The 2017 National Defense Authorization Act, if signed into law, includes a few changes designed to help small business subcontractors. Among those changes, the bill, which has recently been approved by both the House and Senate, includes language designed to help ensure that large prime contractors comply with the Small Business Act’s “good faith” requirement to meet their small business subcontracting goals.
GAO ordinarily will not hear any argument that is based on a company’s small business status, even if the alleged large company is only a proposed subcontractor.
In a recent decision, GAO declined to hear a protester’s argument that the awardee’s supposedly-small subcontractors were affiliated with other entities, holding that such a determination is reserved solely for the SBA.
An offeror on an unrestricted solicitation was not entitled to “extra credit” in the evaluation on account of its small business status.
In a recent bid protest decision, the GAO held that an agency, during its evaluation of proposals under an unrestricted solicitation, had no obligation award extra credit to the protester just because the protester was a small business. In its decision, the GAO rejected the protester’s argument that a FAR clause establishing a policy of maximizing small business participation required the agency to give an evaluation preference to a prospective small business prime contractor.
Large prime contractors operating under individual subcontracting plans would receive credit for small businesses performing at any subcontracting tier, according to a proposed rule issued yesterday by the SBA.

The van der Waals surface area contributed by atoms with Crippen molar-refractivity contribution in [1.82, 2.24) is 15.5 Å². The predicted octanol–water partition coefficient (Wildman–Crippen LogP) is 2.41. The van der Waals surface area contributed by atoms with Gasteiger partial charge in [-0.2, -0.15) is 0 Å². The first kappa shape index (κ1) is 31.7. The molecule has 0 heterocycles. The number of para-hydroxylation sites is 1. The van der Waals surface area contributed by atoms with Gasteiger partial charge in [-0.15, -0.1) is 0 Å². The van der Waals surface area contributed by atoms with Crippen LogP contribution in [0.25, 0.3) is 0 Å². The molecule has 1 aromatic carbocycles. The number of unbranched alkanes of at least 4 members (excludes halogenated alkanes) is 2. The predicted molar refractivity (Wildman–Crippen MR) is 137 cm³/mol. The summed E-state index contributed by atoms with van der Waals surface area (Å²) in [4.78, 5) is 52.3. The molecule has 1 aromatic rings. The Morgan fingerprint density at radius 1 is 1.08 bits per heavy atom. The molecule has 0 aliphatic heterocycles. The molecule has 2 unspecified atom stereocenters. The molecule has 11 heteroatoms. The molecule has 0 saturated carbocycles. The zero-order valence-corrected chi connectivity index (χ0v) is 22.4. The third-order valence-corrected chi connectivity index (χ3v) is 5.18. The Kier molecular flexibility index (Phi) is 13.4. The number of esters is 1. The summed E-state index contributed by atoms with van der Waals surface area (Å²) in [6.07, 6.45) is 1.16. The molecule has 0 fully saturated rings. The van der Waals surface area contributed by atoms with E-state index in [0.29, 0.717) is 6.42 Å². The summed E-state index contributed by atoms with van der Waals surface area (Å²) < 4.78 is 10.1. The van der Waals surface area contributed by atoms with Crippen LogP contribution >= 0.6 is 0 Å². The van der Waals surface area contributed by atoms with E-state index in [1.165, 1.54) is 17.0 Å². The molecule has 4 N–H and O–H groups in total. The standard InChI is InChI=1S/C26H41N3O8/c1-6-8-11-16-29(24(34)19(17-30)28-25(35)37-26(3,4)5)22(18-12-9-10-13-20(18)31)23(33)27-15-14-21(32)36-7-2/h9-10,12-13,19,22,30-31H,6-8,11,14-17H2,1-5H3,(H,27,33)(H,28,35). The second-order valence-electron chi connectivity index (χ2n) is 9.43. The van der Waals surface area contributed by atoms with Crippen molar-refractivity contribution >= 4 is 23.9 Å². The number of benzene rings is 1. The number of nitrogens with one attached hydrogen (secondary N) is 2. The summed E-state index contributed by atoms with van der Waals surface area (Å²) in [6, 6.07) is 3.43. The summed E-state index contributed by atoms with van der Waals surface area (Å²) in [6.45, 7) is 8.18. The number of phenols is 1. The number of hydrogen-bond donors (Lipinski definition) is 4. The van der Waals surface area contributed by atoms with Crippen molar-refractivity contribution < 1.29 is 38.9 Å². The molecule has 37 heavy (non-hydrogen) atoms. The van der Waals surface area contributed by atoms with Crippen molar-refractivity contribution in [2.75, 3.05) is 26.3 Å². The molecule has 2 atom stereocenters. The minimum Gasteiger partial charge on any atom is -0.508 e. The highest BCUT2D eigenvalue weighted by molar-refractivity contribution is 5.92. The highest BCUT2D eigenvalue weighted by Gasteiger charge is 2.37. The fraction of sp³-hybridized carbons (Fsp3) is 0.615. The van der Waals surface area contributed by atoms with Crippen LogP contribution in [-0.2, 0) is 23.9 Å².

The proposed rule also requires large primes to assign a NAICS code and size standard to “solicitations” for subcontracts–a notion that may come as a surprise to prime contractors, many of whom do not typically issue formal subcontract solicitations.
A large business was tossed out of a government competition because the company’s small business subcontracting goal was substantially below the agency’s stated goal.
In a recent bid protest decision, the GAO held that the agency acted reasonably when it rated the large business as “unacceptable” for failing to propose a sufficiently high small business subcontracting goal.
A large prime contractor’s “consistent failure” to meet its small business and socioeconomic subcontracting goals on prior projects resulted in a lower past performance score–and led to the prime’s elimination from the competition.
In a recent bid protest decision, the GAO held that the agency properly eliminated a prospective prime contractor from the competition in part because the large business had not met its subcontracting goals on three recent contracts.
A large incumbent contractor was properly assigned a mere “satisfactory confidence” past performance rating because the large business failed to meet its small business subcontracting goals under four of the five contracts it submitted for evaluation.
In a recent bid protest decision, the GAO upheld the agency’s assignment of a satisfactory confidence score to the large incumbent–despite the incumbent’s strong performance in many areas–because of the incumbent’s failure to satisfy its subcontracting goals.